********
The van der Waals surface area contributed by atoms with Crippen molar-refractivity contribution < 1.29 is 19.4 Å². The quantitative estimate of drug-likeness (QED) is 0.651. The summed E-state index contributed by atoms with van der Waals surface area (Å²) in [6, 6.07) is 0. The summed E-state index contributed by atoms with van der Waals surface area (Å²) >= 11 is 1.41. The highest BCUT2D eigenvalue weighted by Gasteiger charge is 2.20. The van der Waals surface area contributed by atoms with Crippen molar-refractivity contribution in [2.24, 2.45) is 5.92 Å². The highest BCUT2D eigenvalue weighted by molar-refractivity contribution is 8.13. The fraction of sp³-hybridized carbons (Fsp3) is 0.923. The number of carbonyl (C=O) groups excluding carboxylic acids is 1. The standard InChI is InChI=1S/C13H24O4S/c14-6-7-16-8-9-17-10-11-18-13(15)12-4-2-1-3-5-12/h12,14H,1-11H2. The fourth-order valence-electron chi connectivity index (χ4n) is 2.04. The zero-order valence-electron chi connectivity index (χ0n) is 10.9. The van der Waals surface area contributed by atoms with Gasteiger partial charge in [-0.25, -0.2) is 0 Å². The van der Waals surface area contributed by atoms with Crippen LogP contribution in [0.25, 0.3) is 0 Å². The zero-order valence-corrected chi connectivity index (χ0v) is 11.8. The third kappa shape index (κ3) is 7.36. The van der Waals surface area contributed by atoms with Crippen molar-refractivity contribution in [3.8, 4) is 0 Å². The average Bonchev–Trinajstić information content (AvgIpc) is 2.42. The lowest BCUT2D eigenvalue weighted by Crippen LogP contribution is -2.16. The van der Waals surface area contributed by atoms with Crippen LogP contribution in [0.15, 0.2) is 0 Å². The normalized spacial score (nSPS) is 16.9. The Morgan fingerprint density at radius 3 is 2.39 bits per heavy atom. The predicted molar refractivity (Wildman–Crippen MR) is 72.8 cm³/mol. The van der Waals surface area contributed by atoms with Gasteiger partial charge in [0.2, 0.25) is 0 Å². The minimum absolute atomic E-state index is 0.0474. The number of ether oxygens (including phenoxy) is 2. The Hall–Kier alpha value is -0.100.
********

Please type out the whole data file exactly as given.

The van der Waals surface area contributed by atoms with Crippen molar-refractivity contribution < 1.29 is 19.4 Å². The quantitative estimate of drug-likeness (QED) is 0.651. The summed E-state index contributed by atoms with van der Waals surface area (Å²) in [6, 6.07) is 0. The summed E-state index contributed by atoms with van der Waals surface area (Å²) >= 11 is 1.41. The highest BCUT2D eigenvalue weighted by Gasteiger charge is 2.20. The van der Waals surface area contributed by atoms with Crippen molar-refractivity contribution in [2.24, 2.45) is 5.92 Å². The highest BCUT2D eigenvalue weighted by molar-refractivity contribution is 8.13. The fraction of sp³-hybridized carbons (Fsp3) is 0.923. The number of carbonyl (C=O) groups excluding carboxylic acids is 1. The standard InChI is InChI=1S/C13H24O4S/c14-6-7-16-8-9-17-10-11-18-13(15)12-4-2-1-3-5-12/h12,14H,1-11H2. The fourth-order valence-electron chi connectivity index (χ4n) is 2.04. The zero-order valence-electron chi connectivity index (χ0n) is 10.9. The van der Waals surface area contributed by atoms with Gasteiger partial charge in [-0.25, -0.2) is 0 Å². The van der Waals surface area contributed by atoms with Crippen LogP contribution in [0.25, 0.3) is 0 Å². The zero-order valence-corrected chi connectivity index (χ0v) is 11.8. The third kappa shape index (κ3) is 7.36. The van der Waals surface area contributed by atoms with Crippen molar-refractivity contribution in [3.8, 4) is 0 Å². The average Bonchev–Trinajstić information content (AvgIpc) is 2.42. The lowest BCUT2D eigenvalue weighted by Crippen LogP contribution is -2.16. The van der Waals surface area contributed by atoms with Crippen LogP contribution in [0.15, 0.2) is 0 Å². The normalized spacial score (nSPS) is 16.9. The Morgan fingerprint density at radius 3 is 2.39 bits per heavy atom. The predicted molar refractivity (Wildman–Crippen MR) is 72.8 cm³/mol. The van der Waals surface area contributed by atoms with Gasteiger partial charge in [0.2, 0.25) is 0 Å². The minimum absolute atomic E-state index is 0.0474. The number of ether oxygens (including phenoxy) is 2. The Hall–Kier alpha value is -0.100.